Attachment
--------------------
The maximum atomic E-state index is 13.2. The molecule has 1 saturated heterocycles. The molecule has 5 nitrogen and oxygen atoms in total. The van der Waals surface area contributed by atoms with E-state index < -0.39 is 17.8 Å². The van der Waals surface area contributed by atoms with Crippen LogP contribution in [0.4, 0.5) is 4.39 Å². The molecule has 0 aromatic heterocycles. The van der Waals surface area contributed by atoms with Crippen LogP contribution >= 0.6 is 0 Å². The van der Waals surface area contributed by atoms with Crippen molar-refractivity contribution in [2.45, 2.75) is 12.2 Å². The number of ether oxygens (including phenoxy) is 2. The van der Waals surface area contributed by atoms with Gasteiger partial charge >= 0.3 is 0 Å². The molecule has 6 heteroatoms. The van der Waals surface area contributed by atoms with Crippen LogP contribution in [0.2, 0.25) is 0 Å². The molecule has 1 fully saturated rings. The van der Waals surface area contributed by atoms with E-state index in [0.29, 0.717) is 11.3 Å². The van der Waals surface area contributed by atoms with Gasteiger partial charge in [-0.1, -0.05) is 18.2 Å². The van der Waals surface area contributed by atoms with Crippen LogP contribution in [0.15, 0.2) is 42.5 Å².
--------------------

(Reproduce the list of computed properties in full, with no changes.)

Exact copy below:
The maximum atomic E-state index is 13.2. The molecule has 1 saturated heterocycles. The molecule has 5 nitrogen and oxygen atoms in total. The van der Waals surface area contributed by atoms with E-state index < -0.39 is 17.8 Å². The van der Waals surface area contributed by atoms with Crippen LogP contribution in [0.4, 0.5) is 4.39 Å². The molecule has 0 aromatic heterocycles. The van der Waals surface area contributed by atoms with Crippen LogP contribution >= 0.6 is 0 Å². The van der Waals surface area contributed by atoms with Crippen molar-refractivity contribution in [2.45, 2.75) is 12.2 Å². The number of ether oxygens (including phenoxy) is 2. The van der Waals surface area contributed by atoms with Gasteiger partial charge >= 0.3 is 0 Å². The molecule has 6 heteroatoms. The van der Waals surface area contributed by atoms with Crippen LogP contribution in [0.2, 0.25) is 0 Å². The molecule has 1 fully saturated rings. The van der Waals surface area contributed by atoms with E-state index in [0.29, 0.717) is 11.3 Å². The van der Waals surface area contributed by atoms with Gasteiger partial charge in [-0.1, -0.05) is 18.2 Å². The van der Waals surface area contributed by atoms with Crippen LogP contribution in [0.15, 0.2) is 42.5 Å².